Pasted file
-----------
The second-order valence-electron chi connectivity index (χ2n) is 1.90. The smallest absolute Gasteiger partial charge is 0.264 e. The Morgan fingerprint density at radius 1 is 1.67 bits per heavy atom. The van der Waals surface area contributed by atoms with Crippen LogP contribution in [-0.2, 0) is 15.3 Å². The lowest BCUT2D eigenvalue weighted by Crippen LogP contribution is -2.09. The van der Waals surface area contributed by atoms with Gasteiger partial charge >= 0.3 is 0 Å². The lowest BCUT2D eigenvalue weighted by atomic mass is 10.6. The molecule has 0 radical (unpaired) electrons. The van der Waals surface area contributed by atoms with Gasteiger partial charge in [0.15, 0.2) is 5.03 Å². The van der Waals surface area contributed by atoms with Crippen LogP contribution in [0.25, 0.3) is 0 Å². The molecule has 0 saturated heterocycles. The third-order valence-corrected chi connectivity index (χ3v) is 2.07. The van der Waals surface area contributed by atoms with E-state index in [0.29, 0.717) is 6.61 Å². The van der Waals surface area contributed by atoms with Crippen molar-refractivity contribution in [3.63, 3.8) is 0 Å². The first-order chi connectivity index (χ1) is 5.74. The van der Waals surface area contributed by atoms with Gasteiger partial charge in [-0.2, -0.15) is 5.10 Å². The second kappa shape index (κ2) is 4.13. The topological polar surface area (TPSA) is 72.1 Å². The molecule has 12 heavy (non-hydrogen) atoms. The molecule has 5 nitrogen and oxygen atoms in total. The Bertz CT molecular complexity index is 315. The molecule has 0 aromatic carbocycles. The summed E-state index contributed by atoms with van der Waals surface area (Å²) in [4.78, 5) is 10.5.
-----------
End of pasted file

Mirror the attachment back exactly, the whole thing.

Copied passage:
The second-order valence-electron chi connectivity index (χ2n) is 1.90. The smallest absolute Gasteiger partial charge is 0.264 e. The Morgan fingerprint density at radius 1 is 1.67 bits per heavy atom. The van der Waals surface area contributed by atoms with Crippen LogP contribution in [-0.2, 0) is 15.3 Å². The lowest BCUT2D eigenvalue weighted by Crippen LogP contribution is -2.09. The van der Waals surface area contributed by atoms with Gasteiger partial charge >= 0.3 is 0 Å². The lowest BCUT2D eigenvalue weighted by atomic mass is 10.6. The molecule has 0 radical (unpaired) electrons. The van der Waals surface area contributed by atoms with Gasteiger partial charge in [0.15, 0.2) is 5.03 Å². The van der Waals surface area contributed by atoms with Crippen LogP contribution in [0.25, 0.3) is 0 Å². The molecule has 0 saturated heterocycles. The third-order valence-corrected chi connectivity index (χ3v) is 2.07. The van der Waals surface area contributed by atoms with E-state index in [0.29, 0.717) is 6.61 Å². The van der Waals surface area contributed by atoms with Crippen molar-refractivity contribution in [3.63, 3.8) is 0 Å². The first-order chi connectivity index (χ1) is 5.74. The van der Waals surface area contributed by atoms with Gasteiger partial charge in [-0.2, -0.15) is 5.10 Å². The second kappa shape index (κ2) is 4.13. The topological polar surface area (TPSA) is 72.1 Å². The molecule has 12 heavy (non-hydrogen) atoms. The molecule has 5 nitrogen and oxygen atoms in total. The Bertz CT molecular complexity index is 315. The molecule has 0 aromatic carbocycles. The summed E-state index contributed by atoms with van der Waals surface area (Å²) in [4.78, 5) is 10.5.